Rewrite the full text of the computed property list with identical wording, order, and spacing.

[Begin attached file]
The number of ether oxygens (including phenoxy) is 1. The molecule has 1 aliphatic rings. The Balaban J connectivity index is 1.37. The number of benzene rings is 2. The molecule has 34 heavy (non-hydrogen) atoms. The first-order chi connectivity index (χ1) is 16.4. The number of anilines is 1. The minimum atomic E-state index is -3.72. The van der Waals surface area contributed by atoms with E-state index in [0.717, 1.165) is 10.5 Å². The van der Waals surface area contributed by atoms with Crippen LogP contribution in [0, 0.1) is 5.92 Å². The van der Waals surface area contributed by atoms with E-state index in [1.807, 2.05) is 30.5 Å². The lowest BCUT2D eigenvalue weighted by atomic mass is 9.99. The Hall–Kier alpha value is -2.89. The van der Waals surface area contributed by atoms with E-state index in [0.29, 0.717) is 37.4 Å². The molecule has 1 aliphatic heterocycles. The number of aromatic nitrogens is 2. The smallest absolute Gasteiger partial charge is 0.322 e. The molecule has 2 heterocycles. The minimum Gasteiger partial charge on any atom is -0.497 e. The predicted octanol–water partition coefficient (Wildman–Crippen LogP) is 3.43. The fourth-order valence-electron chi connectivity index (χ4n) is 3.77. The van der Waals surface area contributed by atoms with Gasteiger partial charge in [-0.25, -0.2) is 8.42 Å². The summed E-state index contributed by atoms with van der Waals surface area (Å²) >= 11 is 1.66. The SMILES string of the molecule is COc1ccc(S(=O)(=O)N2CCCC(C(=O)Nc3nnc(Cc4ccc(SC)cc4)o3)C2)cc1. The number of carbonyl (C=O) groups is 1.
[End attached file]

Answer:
The number of ether oxygens (including phenoxy) is 1. The molecule has 1 aliphatic rings. The Balaban J connectivity index is 1.37. The number of benzene rings is 2. The molecule has 34 heavy (non-hydrogen) atoms. The first-order chi connectivity index (χ1) is 16.4. The number of anilines is 1. The minimum atomic E-state index is -3.72. The van der Waals surface area contributed by atoms with E-state index in [0.717, 1.165) is 10.5 Å². The van der Waals surface area contributed by atoms with Crippen LogP contribution in [0, 0.1) is 5.92 Å². The van der Waals surface area contributed by atoms with E-state index in [1.807, 2.05) is 30.5 Å². The lowest BCUT2D eigenvalue weighted by atomic mass is 9.99. The Hall–Kier alpha value is -2.89. The van der Waals surface area contributed by atoms with E-state index in [0.29, 0.717) is 37.4 Å². The molecule has 1 aliphatic heterocycles. The number of aromatic nitrogens is 2. The smallest absolute Gasteiger partial charge is 0.322 e. The molecule has 2 heterocycles. The minimum Gasteiger partial charge on any atom is -0.497 e. The predicted octanol–water partition coefficient (Wildman–Crippen LogP) is 3.43. The fourth-order valence-electron chi connectivity index (χ4n) is 3.77. The van der Waals surface area contributed by atoms with Gasteiger partial charge in [-0.25, -0.2) is 8.42 Å². The summed E-state index contributed by atoms with van der Waals surface area (Å²) >= 11 is 1.66. The SMILES string of the molecule is COc1ccc(S(=O)(=O)N2CCCC(C(=O)Nc3nnc(Cc4ccc(SC)cc4)o3)C2)cc1. The number of carbonyl (C=O) groups is 1.